For more than 40 years, a paperback entitled Name Your Baby sat on the shelves of the many bookcases I've possessed.  This was the book from which my mother chose the name of my younger sister.  In my father's careful handwriting, "Danica Jane" appears in pencil on the back cover.  

Leafing through the book, my pregnant mother hit upon "Danica" as merely a beautiful name.  Translated from Czech, it means "morning star." My grandmother pronounced the name, as well as mine, ostentatious and unsuited for our ungraceful, monosyllabic last names (and presumably unglamorous futures), but my mom ignored her advice.

Today there are at least 2 relatively well-known Danicas out there:  Danica Patrick, the NASCAR driver, and Danica McKellar, star of the 1990s TV show The Wonder Years.  But when we were growing up, no one had heard of it.  Unfortunately for my sister, it was too burdensome.  We moved often and invariably the mispronunciations would proliferate as well as the questions:  "How did you get such an unusual name?"  My shy sister hated the attention to such an extent that she rechristened herself "Jane" in her mid-30s.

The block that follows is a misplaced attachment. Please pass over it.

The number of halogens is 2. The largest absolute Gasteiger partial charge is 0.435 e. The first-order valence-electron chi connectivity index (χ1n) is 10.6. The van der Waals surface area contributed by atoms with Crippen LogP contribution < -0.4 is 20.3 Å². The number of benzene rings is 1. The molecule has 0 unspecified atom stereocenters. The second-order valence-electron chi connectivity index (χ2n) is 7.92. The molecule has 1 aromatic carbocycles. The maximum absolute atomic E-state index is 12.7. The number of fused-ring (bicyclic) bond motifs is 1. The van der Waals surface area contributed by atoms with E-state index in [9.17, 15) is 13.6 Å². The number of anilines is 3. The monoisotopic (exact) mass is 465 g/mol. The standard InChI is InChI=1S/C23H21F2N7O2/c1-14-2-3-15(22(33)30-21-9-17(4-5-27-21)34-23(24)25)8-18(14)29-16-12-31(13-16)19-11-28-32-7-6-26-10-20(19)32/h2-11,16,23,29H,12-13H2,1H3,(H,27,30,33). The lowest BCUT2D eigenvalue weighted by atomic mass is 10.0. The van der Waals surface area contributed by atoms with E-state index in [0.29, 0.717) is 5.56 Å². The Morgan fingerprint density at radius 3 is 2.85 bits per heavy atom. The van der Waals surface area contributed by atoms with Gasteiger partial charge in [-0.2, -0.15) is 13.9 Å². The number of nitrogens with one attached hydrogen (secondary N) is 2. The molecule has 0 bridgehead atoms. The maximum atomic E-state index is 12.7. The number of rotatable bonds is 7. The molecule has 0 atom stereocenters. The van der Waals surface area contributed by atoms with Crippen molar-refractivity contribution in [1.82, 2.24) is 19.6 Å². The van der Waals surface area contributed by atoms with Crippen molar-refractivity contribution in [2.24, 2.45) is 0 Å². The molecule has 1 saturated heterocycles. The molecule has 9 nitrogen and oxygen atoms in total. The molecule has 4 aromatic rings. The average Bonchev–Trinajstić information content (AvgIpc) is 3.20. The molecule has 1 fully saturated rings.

Mapping the sky for the morning she was born, I discovered that my mother had unknowingly hit upon quite an appropriate name for her second child.  On that first dawn of August, as the full moon set in the west, the radiant 'Morning Star' Venus rose well before the Sun.  Moreover, her morning apparition was accompanied by both Mars and Jupiter.  Perhaps if my sister had known, she might have been prouder of the beautiful name that connected her to one of the brightest and most recognized luminaries of the night sky.


This view is east just before dawn.  The two bright objects just above the house are Jupiter and Venus, paired within the starfield Gemini, with Castor and Pollux showing close.  Majestic Orion stands just south; Taurus and Auriga light above.  This horizon, by the way, is called 'Classic with summer trees,' and is based on a farmhouse that a friend of Van owns in rural Wisconsin.

By the way, Danica Patrick's chart also shows Venus rising before dawn.  But not Danica McKellar's.  Maybe there's a name for 'Evening Star' in another language that would be more appropriate for her.